An exploration of personal, relational and collective well–being in nursing students during their training at a tertiary education institution
Watkins, Kirsten Doné
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Nursing students are part of the larger nursing community, and their well-being is closely related to that of the community in which they function. Various reports indicate that the South African nursing profession is in crisis due to staff shortages and poor working conditions. Insufficient numbers of registered nurses are entering the profession, and the resultant work pressure, especially for nurses working in the public sector, increases the risk of burnout. A pressing need exists for nursing students to graduate and enter the workforce to alleviate the serious staff shortage. The aim of the research was to explore the different dimensions of well-being as described by nursing students during their nursing studies. A purposive and availability sample was used to explore the experiences of first-year students of the School of Nursing Science at the North-West University during 2008. Qualitative data-gathering methods included in-depth interviews, focus group discussions, personal diaries and visual data-gathering methods such as collages and the Mmogo-method™. A secondary analysis of the qualitative data obtained during 2008 was conducted, and the findings were complemented by a qualitative, exploratory and inductive design to explore the experiences of the same students in the same context two years later in 2010. A case study method was used to explore the experiences of the students. Themes that emerged from the data gathered during the first and the second phase of the research relate to the three sites of well-being as described by Prilleltensky and Prilleltensky (2006), namely personal, relational and collective well-being. Well-being in this research refers to the complexity inherent in the multifaceted profession of nursing and is understood as optimal functioning in all aspects of the person in relation to other people as well as the broader context of the nursing community. The findings should be contextualised against the many adverse circumstances to which students are exposed during their first weeks of training. Many of the students are away from home, often for their first time, and they have to adapt to academic workloads and practical training hours as well as acquire the coping skills needed to manage these new challenges. The students in this study reported high levels of stress and anxiety during their training and said they felt under pressure because of the long hours and heavy workloads. Despite this pressure, many of the students maintained a positive attitude and reiterated their desire to become nurses. Relational well-being included support from friends, family members and lecturers. These were important sources of support for the students. Collective well-being was a major concern, and the students were outspoken about the unhealthy broader context in which they had to function. The situation in the nursing community generally is reflected in the training of nurses. This research highlighted a collective environment that was not conducive to the holistic well-being of the student nurses in the study. Such well-being is crucial as they enter the workforce and face the challenges encountered there.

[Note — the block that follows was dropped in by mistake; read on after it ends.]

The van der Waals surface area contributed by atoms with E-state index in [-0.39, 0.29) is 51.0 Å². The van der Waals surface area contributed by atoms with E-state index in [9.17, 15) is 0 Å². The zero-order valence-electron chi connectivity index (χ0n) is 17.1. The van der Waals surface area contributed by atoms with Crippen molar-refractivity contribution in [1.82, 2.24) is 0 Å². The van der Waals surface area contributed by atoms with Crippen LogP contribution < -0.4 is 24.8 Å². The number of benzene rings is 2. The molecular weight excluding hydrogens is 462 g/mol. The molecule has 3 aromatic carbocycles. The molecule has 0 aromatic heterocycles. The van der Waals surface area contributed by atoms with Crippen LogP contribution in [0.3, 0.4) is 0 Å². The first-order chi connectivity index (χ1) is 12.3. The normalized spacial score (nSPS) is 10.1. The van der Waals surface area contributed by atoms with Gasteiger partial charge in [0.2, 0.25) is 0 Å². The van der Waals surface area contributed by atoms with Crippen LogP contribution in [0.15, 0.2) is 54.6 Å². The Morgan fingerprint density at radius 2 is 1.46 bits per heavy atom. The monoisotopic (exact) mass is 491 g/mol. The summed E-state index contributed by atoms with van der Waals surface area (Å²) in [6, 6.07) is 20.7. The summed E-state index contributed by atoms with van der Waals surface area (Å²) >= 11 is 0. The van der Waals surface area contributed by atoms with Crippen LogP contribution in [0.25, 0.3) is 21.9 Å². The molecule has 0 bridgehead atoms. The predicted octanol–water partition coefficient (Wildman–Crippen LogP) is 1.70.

- ETD@PUK